Community Design Labs

By

Carole Basile

This article is the third in a series on reimagining the 21st-century college of education by Carole Basile, dean of ASU's Mary Lou Fulton Teachers College. Read the first two installments, Reimagining the college of education for the 21st century and Envisioning a 21st-century education workforce.

Reimagining the education workforce won’t gain traction unless we also reimagine our schools and education organizations. Our bet is that a great college of education can combine its convening power, intellectual capital and human capital in an open-ended design process that values local context, diverse perspectives, intrapreneurial thinking and iterative testing of solutions. We are already partnering with schools and districts in this kind of work, building a flexible process through which our faculty, staff and students, working with partners in schools, can address issues of different scale.

In one district, we’re working with the district’s leadership team on five challenges they identified, ranging from how a school can best retain educators to how the district can change the perception of public education. Our faculty and staff are guiding the design teams through a structured process that begins with gaining a deep understanding of all the stakeholders for whom they are designing solutions. Another project asks how a district can address competitive pressure by developing stronger school identities. Each school in the district has formed a design team that includes teachers, administrators, parents and students, and each team is spending several months exploring answers to core questions: Who are we as a school? And if this is who we are, what does it look like when you walk into a classroom?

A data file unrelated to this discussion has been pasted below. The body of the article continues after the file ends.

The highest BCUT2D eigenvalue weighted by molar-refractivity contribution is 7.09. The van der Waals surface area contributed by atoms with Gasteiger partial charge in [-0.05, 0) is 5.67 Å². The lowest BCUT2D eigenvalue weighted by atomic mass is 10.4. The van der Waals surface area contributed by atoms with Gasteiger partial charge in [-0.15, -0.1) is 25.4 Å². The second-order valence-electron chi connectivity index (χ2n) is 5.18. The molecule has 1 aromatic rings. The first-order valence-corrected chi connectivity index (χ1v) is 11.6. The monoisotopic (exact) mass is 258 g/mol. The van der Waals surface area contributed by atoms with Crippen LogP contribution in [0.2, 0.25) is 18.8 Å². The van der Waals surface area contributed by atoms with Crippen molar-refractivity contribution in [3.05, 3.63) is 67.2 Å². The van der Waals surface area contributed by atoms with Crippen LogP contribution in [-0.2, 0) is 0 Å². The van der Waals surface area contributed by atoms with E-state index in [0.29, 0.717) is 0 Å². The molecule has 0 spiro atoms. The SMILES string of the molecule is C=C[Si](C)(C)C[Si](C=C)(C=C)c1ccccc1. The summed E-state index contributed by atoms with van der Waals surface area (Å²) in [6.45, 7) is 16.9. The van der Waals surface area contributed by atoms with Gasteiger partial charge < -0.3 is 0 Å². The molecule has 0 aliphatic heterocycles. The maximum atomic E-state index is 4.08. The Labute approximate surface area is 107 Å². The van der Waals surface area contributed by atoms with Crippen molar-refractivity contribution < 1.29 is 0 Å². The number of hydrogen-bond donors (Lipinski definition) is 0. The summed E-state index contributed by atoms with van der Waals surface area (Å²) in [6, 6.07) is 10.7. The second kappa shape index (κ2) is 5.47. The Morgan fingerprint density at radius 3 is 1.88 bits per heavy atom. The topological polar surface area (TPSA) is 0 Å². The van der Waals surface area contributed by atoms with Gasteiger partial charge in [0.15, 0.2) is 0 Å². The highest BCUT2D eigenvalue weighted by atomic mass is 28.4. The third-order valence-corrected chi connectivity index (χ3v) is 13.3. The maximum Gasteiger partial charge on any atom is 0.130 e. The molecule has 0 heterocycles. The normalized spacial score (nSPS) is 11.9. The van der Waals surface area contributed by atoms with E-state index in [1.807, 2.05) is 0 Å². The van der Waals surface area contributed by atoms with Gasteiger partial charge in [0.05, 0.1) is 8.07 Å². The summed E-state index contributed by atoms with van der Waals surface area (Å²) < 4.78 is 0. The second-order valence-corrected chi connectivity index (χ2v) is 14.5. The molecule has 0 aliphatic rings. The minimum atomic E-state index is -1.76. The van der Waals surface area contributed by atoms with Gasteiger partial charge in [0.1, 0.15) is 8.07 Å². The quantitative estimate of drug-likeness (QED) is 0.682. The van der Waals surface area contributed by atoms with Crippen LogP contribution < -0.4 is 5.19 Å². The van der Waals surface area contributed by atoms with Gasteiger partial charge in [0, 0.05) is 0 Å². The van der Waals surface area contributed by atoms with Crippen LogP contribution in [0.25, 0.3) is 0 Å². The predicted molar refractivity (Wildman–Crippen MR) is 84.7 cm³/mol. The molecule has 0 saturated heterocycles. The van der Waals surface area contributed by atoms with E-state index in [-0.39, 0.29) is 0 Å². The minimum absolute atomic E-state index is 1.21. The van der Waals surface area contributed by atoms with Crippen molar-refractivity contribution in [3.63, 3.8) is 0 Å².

We’re facilitating a third design lab with a district that wants to build the school of the future -- one that prepares students to be innovators and leaders and reinvigorates the teaching profession by deploying educators in new ways to support these students. In this last case, we are deploying one of our strategic initiatives (a community design lab) to develop ways of advancing another (reengineering the workforce). In doing so, we intend to deliver meaningful practical value to our P-12 school partners.

It’s important that our community design labs do not become instances in which a university simply applies its expertise in schools. Principals and superintendents don’t need yet more people coming into their schools and saying, “you’re doing it wrong.” This is about deep collaboration in which our faculty, staff and students work closely with administrators, teachers, parents, school students, community foundations and others to ask the right questions, define problems and test prototypes. Above all, this is about building capacity in schools and communities so they can bring a creative design lens to problem-solving and incorporate this approach into the district culture. It’s about being in it for the long haul.